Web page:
The board is filled with different options for ways to get ingredients, so if someone has taken up a spcae, it doesn’t necessarily mean that you won’t be able to get what you need. The cellar spaces are the easiest way to get what you need, needing only a single dice numbered 1 to 6 to get the right stuff. The Kitchen and Chore tracks also give you ingredients but cost way more, probably because they also give you points and advance your reputation tracks as well.
The game gets quite strategic at times. As well as placing dice to get the ingredients that you need, you also have to place dice to block other players from getting items to complete orders so they gain less points than you. You can also place a dice on the boss’s office to make your own Nasty reputation go back up by one and another player’s go down, so if you’re about to take a Nasty card, you can stave off doom for a little while, at least, and possibly cause a fistfight with the other players.
Something that might immediately stand out to board game players is that Cavern Tavern is a competitive game that comes with a single-player mode. The way this works is that when playing solo, you use the other player’s ‘auto-dice’. Basically, before you do anything in each round of single-player, you roll these dice and then put them on the space that each one corresponds to in order to simulate other players taking up spaces. This is a pretty neat idea to make a competitive game playable by only one player, and it really is an ingenious bit of design by the game’s designers.
The single-player mode comes in two forms, firstly, the standard mode which has the player just try to get to 80 points before the game ends, and secondly, a story mode which has you performing specific assignments given to you by the bar’s wizard. Of the two of them, the standard mode is much more appealing than the story mode. While it is nice to have an option for a story mode, it doesn’t actually give you a narrative to follow, and some of the requirements are far too difficult. For instance, most of the assignments require you to fulfill a certain number of orders for different races, but that relies on the right races being placed on the board and then on the orders themselves being short enough to complete quickly.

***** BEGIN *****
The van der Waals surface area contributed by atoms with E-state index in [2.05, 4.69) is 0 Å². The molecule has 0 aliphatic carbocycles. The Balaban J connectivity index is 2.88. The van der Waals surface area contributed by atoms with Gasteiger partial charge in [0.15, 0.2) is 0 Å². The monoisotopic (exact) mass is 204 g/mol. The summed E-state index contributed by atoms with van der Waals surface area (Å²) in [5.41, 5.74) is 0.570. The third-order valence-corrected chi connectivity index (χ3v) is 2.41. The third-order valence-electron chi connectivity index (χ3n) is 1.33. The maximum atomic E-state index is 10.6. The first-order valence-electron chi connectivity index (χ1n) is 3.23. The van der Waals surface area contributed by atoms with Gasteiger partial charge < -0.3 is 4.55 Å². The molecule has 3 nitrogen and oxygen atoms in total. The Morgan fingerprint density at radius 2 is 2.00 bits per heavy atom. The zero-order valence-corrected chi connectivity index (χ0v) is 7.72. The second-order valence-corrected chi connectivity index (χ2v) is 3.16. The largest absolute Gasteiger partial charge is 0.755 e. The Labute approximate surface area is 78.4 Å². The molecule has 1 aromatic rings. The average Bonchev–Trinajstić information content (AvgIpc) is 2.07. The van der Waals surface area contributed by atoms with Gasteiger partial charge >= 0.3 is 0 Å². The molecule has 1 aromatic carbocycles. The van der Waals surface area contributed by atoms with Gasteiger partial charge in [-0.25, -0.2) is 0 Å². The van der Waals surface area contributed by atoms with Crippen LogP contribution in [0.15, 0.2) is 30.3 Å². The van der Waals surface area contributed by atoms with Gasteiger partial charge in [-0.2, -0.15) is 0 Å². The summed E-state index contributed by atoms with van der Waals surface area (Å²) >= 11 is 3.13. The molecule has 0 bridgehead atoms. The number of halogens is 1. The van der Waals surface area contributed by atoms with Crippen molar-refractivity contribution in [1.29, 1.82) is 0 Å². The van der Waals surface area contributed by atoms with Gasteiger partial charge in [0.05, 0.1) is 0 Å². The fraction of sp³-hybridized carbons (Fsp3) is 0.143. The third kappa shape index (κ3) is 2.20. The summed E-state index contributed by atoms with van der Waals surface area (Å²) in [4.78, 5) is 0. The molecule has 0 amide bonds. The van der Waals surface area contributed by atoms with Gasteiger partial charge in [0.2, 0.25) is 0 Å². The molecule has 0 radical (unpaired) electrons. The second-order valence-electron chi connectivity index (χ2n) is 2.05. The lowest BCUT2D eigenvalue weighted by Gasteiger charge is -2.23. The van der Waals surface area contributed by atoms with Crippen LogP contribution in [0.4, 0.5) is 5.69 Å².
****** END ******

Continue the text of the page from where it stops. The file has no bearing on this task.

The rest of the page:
As well as the story mode and single-player, this edition of the game comes with a mini-expansion that features a super secret back room of the bar run by Nasty’s wife. This expansion helps a lot to mitigate the feeling of frustration when dealing with the Nasty Cards as you can receive tokens that you can use to get rid of the cards without having to actually complete them. It also gives you more opportunities to receive items and ingredients so that you don’t have to constantly rely on the permanent board spaces that other players will often be fighting over. This mini-expansion truly does make the game more fun, and most of the time you should not be playing the game without it if you can help it.
The board construction is pretty decent, and the artwork on both the board and the cards has been improved from the kickstarter edition. There’s also a lot of shorthand on the board which helps you to remember the rules without having to dive for the instructions too often, which is a really nice touch. The only slight bugbear is with some of the pieces. The tokens and characters are wooden and relatively well made, but the character designs come in the form of stickers instead of being printed or carved directly onto the pieces. The worst part is the dice, which not only feel quite cheap but also seem to have some production defects on the corners. They all roll well enough, however, so at the end of the day it doesn’t affect the game, but some better made pieces would have been much nicer.
Cavern Tavern is a really fun game to play, especially with the added expansions, and it’s great that the game includes a single-player mode for days when you can’t find anyone else to play with. The artwork and theme involved are great, and you really get the impression of the kind of place the Cavern Tavern actually is.
Designers: Vojkan Krstevski, Ivana Krstevski, Maja Matovska, Toni Toshevski
Artist: Mihajlo Dimitrievski, Vojkan Krstevski
Publisher: Final Frontier Games